In a recent interview on Colorado Public Radio, mountain climbing guide Jeff Evans from Boulder, CO discussed his most recent adventure with 11 wounded veterans from the United States Armed Services in the Himalayan Mountains while being filmed for a documentary. Of the men and women veterans he was guiding, one was blind, 3 had lost limbs and all 11 had suffered mental and emotional trauma due to their experiences in combat. In conjunction with filmmaker Michael Brown, Evans had to determine which mountain to select for their climb. He stated in the interview on CPR that one of the largest challenges lay in selecting a hard enough climb, yet one still potentially attainable by all. He finally settled on 20,161-foot Lobuche, but most significant in this discussion was that Evens inherently understood the essential and positive impact of a pre-established goal.
While most of us are not planning which Himalayan mountain to climb, we all face physical challenges that may seem as large and as daunting. Key to choosing an appropriate goal is exactly the same challenge faced by filmmakers of the documentary Higher Ground. Goals ought to be slightly outside of one’s comfort zone – a challenge; in a sport one has a direct interest in or relevant experience. The Livestrong Foundation has posted some guidelines on their website offering guidance in setting wellness goals. The S.M.A.R.T. Method helps to set solid, tangible goals for those seeking to push themselves farther, harder and longer.
The ‘S’ is for ‘Specific Goals’. Livestrong recommends that annually, one sit down with a pen and piece of paper to write out specific physical goals, such as, “Participate in a triathlon,” or “Ride my bike to work 3 days per week,” or “Lose 15lbs.” Pin these goals up in a prominent place at home or in the office, where they are easily visible. While life is not set in stone, try to lay out a plan, in writing, showing how to attain these goals, allowing flexibility for the days when life simply does not go to plan.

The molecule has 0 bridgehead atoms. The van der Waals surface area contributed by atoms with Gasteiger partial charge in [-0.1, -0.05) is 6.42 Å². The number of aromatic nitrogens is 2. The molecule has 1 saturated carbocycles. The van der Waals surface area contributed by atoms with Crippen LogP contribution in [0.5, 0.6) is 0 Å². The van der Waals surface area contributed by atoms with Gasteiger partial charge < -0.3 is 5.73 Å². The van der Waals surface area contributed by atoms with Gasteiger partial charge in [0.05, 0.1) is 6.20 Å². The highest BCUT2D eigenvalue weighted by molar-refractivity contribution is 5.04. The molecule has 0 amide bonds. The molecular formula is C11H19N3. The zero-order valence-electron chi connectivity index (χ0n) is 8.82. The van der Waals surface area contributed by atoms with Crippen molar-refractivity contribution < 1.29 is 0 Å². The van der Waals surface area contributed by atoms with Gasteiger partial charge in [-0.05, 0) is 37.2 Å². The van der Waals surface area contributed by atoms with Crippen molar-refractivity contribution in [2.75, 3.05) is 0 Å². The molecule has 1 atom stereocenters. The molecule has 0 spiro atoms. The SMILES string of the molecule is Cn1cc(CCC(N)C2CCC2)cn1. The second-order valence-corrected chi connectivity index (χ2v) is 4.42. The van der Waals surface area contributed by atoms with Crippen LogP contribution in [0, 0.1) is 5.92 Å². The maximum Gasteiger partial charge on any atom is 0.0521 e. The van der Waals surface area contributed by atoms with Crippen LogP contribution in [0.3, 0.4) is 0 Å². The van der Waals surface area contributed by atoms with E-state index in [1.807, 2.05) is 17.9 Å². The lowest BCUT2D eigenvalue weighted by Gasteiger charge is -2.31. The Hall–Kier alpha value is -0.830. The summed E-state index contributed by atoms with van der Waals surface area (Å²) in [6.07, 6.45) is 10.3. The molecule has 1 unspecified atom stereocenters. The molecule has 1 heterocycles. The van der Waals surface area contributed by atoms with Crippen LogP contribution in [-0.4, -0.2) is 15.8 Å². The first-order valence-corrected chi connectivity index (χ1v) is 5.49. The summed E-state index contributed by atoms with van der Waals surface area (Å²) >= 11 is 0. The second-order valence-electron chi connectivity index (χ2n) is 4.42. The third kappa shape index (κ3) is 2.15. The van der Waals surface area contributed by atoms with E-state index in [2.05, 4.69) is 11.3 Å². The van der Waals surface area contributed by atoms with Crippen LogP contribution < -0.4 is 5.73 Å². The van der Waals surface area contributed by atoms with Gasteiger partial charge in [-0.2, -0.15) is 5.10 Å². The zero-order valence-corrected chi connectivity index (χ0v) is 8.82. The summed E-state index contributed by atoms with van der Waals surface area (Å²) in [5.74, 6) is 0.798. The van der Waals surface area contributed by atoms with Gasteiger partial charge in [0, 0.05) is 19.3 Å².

‘M’ represents ‘Measurable;’ tracking progress toward the goals helps sustain motivation. Keeping a log online or on a paper calendar where one makes a note of the goal reached each day helps visualize the work invested in attaining these goals and inspires one to work harder. Many smartphones today have mobile apps with which one can track their goals and progress with detailed breakdowns of calories burned and miles run, walked or biked. RunKeeper, for example, tracks all forms of physical exercise and sends an email when one achieves a personal best. Users can also go online to RunKeeper’s website and track total miles achieved and total calories burnt in specific months.
‘Achieve’ stands for the letter ‘A.’ Physical goals must be realistic. Like Mr. Evans, as one sets forth his or her physical goals, these goals must be physically attainable without endangering self, or risking serious injury. Consultation with a doctor during an annual physical is a good time to discuss these goals and their implications upon one’s health and overall wellbeing.
Don’t forget the essential letter, ‘R’ for ‘Reward.’ With each milestone reached on the way to achieving these goals, allow some kind of reward. For dieters perhaps a special dessert; for runners or cyclists perhaps a new piece of equipment, still others may indulge in a new piece of clothing for their tighter, slimmer self.
Last, but certainly not least is ‘T’ for ‘Timeline.’ An essential part of setting goals is to set out a reasonable timeline. In consultation with a physician and physical trainer, one can select a date upon which the goal ought to be met. Participating in a race, walk or biking event are helpful in setting forth solid and unchanging timeline. Registering for this event is even more incentive to reach these goals. Sometimes the investment of money or committing one’s name to the event is enough to motivate one to train properly and reach the necessary goals along the way.
Summit your own metaphorical Everest through your very own S.M.A.R.T. plan. Come on down to The Aspen Club & Spa and meet with the personal trainers on hand to discuss your fitness and weight-loss goals and to take the first step toward your best self today! This off season, ACRA members will receive 60% off initiation fees and dues as low as $125 per month. There’s never been a better time to join the Club!